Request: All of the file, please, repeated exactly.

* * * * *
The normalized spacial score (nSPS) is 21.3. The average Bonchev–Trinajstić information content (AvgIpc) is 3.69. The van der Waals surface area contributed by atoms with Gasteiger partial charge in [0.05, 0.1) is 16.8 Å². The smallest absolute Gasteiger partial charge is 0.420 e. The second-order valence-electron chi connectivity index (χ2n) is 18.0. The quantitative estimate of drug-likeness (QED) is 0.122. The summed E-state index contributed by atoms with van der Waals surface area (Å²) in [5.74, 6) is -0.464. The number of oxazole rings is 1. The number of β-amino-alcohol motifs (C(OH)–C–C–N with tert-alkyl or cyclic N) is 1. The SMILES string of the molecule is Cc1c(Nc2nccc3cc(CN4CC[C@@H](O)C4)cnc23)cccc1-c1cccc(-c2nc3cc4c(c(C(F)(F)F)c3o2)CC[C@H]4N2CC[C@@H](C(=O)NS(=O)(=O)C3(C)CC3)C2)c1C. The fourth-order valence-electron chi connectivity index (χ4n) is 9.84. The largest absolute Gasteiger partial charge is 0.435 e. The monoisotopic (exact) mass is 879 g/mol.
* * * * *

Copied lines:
The normalized spacial score (nSPS) is 21.3. The average Bonchev–Trinajstić information content (AvgIpc) is 3.69. The van der Waals surface area contributed by atoms with Gasteiger partial charge in [0.05, 0.1) is 16.8 Å². The smallest absolute Gasteiger partial charge is 0.420 e. The second-order valence-electron chi connectivity index (χ2n) is 18.0. The quantitative estimate of drug-likeness (QED) is 0.122. The summed E-state index contributed by atoms with van der Waals surface area (Å²) in [5.74, 6) is -0.464. The number of oxazole rings is 1. The number of β-amino-alcohol motifs (C(OH)–C–C–N with tert-alkyl or cyclic N) is 1. The SMILES string of the molecule is Cc1c(Nc2nccc3cc(CN4CC[C@@H](O)C4)cnc23)cccc1-c1cccc(-c2nc3cc4c(c(C(F)(F)F)c3o2)CC[C@H]4N2CC[C@@H](C(=O)NS(=O)(=O)C3(C)CC3)C2)c1C. The fourth-order valence-electron chi connectivity index (χ4n) is 9.84. The largest absolute Gasteiger partial charge is 0.435 e. The monoisotopic (exact) mass is 879 g/mol.